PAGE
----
Monday, March 29, 2010

Monday of Holy Week: Follow the Leader

Today's readings: Matthew 21:12-13, 18-19; Mark 11:12-18; Luke 19:45-48; John 12:20-50
As I sought the Lord about the word He had for me today from Monday of Holy Week, I noticed many interesting things about these passages. I noticed that there was a lesson from the withering of the fig tree. I observed the obvious missional message of the coming of the Greeks signaling Jesus' "hour has come". I saw the sad truth that many fail to confess Him because they "loved the approval of men rather than the approval of God." But none of these, I sensed, were His word to me.

Here's a secret about teaching and writing: There is a constant temptation to read Scripture for lesson preparation and God's Word to "them" - whoever the audience might be at a given moment. This morning, as I dialogued with God about Monday of Holy Week, I was reminded of a basic lesson that the Teacher taught this teacher: If I'm not digging into His Word devotionally and studiously for myself, just for what He wants to teach me, then I have nothing to say to you or anyone else. One of the earliest prayers He taught me to pray over my teaching was "Lord, make the lessons that I teach manifest in my life." He has never failed to do that. I'm convinced one reason Scripture tells us that teachers incur a stricter judgment is just this very principle. Nothing will shut my mouth faster than realizing I'm about to say something that I only know academically. Because God is far too faithful to His body to let me get by with that one. So please, pray for your teachers and pastors and church leaders. You can rest assured that God won't let them get by with an abstract understanding of truth.

So - back to today's lesson. As I processed all of the above yet again, I told God to show me what the lesson was for me. What I needed to be reminded of in these familiar words. Two verses jumped out at me:
John 12:26: "If anyone serves me, let him follow Me; and where I am, there shall My servant also be; if any one serves Me, the Father will honor him."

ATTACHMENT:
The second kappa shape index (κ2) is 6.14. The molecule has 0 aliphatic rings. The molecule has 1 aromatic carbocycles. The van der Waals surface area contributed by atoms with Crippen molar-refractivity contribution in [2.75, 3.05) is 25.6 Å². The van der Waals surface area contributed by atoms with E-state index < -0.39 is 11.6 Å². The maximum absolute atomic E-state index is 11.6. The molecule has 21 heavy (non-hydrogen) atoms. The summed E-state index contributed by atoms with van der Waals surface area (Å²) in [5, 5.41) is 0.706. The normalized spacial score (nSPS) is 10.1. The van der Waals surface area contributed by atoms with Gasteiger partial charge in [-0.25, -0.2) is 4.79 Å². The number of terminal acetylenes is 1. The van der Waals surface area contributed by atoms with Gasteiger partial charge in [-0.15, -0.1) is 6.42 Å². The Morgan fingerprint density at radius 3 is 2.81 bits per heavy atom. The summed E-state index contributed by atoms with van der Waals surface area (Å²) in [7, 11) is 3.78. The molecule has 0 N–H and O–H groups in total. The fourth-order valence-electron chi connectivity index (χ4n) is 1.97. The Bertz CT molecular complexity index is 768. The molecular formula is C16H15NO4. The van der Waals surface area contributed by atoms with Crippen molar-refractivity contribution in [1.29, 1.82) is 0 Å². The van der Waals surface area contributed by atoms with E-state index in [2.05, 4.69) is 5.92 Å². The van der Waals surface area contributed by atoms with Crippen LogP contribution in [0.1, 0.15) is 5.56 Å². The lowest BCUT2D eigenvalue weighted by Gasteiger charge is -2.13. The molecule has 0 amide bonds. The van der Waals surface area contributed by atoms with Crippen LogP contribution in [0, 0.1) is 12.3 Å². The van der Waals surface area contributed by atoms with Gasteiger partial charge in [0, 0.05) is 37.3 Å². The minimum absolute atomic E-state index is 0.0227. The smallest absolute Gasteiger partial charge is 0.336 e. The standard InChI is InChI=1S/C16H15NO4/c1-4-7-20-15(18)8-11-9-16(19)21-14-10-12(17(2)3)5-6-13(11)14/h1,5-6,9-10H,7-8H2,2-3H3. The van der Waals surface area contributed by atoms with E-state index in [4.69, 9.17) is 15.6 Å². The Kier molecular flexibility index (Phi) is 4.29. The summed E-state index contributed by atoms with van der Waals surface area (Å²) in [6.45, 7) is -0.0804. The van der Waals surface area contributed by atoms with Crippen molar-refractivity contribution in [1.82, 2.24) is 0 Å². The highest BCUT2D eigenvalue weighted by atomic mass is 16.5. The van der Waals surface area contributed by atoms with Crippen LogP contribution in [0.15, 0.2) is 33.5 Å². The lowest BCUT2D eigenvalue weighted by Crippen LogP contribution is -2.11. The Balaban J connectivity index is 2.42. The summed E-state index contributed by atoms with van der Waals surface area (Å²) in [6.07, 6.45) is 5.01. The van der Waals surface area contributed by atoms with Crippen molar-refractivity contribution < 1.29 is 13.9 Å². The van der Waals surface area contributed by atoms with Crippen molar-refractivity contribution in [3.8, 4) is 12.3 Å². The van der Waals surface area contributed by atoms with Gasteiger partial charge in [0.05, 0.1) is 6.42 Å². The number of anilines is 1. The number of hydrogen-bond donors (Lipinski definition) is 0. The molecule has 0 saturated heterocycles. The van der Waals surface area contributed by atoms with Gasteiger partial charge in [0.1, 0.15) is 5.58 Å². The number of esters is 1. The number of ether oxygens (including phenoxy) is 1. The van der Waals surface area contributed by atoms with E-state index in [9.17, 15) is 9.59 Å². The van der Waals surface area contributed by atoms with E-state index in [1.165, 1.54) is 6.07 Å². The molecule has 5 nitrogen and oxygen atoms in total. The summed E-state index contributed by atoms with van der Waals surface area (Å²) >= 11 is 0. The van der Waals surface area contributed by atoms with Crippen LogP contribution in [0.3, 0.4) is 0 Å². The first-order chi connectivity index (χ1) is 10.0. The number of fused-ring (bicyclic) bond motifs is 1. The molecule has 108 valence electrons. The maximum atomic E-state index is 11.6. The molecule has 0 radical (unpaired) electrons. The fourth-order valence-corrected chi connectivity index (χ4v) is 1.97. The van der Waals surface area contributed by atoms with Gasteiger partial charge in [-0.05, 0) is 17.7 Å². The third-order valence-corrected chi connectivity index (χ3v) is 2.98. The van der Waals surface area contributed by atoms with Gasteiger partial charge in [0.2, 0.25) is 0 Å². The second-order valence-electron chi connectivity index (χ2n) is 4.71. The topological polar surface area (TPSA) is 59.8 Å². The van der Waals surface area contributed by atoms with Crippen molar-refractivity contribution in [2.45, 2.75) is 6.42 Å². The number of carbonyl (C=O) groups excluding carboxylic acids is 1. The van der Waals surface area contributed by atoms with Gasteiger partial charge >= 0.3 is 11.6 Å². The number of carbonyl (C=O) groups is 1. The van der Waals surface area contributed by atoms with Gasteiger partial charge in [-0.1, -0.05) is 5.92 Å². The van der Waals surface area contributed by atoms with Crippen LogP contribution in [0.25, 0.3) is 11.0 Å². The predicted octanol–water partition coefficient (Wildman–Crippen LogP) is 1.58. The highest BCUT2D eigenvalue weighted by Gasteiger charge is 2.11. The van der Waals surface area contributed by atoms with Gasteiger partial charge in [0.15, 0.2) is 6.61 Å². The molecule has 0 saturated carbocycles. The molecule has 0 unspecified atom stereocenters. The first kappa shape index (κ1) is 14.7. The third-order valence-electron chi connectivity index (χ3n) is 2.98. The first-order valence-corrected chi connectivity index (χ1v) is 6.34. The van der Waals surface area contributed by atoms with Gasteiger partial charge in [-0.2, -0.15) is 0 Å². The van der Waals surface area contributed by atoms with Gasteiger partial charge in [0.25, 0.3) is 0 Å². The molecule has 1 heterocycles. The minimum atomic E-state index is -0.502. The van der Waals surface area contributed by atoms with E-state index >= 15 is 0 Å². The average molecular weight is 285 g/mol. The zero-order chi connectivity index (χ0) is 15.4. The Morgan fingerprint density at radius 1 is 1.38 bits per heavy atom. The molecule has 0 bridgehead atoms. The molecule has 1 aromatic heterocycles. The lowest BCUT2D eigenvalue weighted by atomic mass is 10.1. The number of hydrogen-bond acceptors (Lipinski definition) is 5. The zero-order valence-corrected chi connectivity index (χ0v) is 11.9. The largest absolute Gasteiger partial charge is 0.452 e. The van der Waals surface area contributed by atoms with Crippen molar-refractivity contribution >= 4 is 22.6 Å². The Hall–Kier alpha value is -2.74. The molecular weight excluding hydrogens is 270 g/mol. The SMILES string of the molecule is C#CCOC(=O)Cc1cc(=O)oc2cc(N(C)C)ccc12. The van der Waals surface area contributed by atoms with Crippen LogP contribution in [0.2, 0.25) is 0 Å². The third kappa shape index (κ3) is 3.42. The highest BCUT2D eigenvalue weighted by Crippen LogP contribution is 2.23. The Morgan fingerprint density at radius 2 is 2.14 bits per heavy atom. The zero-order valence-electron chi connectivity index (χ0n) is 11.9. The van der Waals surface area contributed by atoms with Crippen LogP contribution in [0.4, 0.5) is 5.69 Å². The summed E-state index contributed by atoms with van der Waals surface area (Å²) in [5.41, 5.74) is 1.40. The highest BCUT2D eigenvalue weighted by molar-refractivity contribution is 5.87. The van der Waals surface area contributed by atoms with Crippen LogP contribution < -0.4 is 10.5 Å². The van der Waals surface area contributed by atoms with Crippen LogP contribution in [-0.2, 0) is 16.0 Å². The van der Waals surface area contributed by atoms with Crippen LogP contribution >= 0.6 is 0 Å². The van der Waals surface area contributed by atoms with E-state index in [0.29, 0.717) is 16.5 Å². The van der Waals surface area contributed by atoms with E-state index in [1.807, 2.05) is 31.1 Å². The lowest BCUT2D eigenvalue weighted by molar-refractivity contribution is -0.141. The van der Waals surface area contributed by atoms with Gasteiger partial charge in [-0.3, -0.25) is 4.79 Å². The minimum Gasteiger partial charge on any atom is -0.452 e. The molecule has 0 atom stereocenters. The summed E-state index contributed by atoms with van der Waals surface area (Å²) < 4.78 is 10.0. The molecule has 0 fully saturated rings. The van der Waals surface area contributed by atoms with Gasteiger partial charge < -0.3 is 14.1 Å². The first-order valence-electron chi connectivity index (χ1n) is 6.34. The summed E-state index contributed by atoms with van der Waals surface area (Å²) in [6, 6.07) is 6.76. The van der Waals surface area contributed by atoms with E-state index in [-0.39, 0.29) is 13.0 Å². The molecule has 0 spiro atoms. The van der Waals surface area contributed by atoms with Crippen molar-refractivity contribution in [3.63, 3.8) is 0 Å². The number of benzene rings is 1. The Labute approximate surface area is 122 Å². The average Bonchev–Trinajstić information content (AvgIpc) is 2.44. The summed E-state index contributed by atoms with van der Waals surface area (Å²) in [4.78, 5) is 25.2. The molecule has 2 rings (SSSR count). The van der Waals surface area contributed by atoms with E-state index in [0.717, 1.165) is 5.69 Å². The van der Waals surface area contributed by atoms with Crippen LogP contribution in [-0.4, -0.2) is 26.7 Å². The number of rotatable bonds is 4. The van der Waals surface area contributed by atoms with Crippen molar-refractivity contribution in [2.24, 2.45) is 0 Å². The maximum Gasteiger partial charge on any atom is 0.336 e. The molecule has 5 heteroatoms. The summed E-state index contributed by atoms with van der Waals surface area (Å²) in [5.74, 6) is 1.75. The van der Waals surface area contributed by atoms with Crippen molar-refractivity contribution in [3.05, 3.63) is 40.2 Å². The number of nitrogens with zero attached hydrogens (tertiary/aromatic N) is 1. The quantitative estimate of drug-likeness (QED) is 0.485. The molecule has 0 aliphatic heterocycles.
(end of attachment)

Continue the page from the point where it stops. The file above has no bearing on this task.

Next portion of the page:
John 12:49 "For I did not speak on my own initiative, but the Father Himself who sent Me has given Me commandment, what to say, and what to speak."
When I read these I immediately thought of Henry Blackaby's Experiencing God Bible study. One of his key teachings is that God is always at work and invites us to join Him in His work. That's key because it's His work, not ours; we don't invite Him to join us, He invites us to join Him. I should look for where He is at work and join Him. The first passage reminds me to follow Him - where He is, His servant should desire to be. The second passage tells me that He models what He expects of me; He spoke not on His own initiative but the Father's.

All of this reminds me of the childhood game "Follow the Leader." I am in a season of rest following an intense focus on getting a master's degree. I don't know what God has next for me, but this is yet another remind that He wants me to let HIM be the leader. I have to trust Him.

Here's the beautiful thing about this level of submission: Colossians 3:3 tells me, "For you have died and your life is hidden with Christ in God." Yes, I am not "the leader". But in that death to self, I am in the most secure place possible. As Corrie Ten Boom described it, Christ cups me in His hand and God cups Christ in His ... so I am doubly-covered.

It's a lesson that I can never learn enough!

Sunday, March 28, 2010

Palm Sunday of Holy Week: Do we recognize His presence?

Today's passages: Matthew 21:1-17; Mark 11:1-11; Luke 19:29-44; John 12:1, 9-19

For over a decade now, I've set aside whatever Bible study I've been doing, pushed the pause button on wherever I am in my on-going read-through of the Bible, and pick up my Parallel Gospels to focus on the happenings of Holy Week. Each day, I read through all 4 Gospel accounts of the events leading up to Jesus crucifixion. This practice has helped me stay focused on the cross, fully feel its crushing blow to the disciples, and rejoice on Resurrection Morning as I realize afresh why the message of the early church was, "He is Risen! He is risen indeed!"

Another habit I've developed in conjunction with this is praying for God to reveal something at a deeper level each time I read the now-familiar passages. I don't want to check something off a list. I've learned that Scripture is like an onion with many layers and as we seek to know and obey Jesus, the Holy Spirit will peel back more layers. As I prayed that prayer this morning, I began to see a theme throughout the Palm Sunday readings: Do we recognize His presence? The passages give us several portraits of individuals at various points on a spectrum of awareness that can be instructive to the church today. I pray that the Lord will use these portraits in your life and in the life of your church or small group as we seek Him during this most significant of all weeks on the church calendar.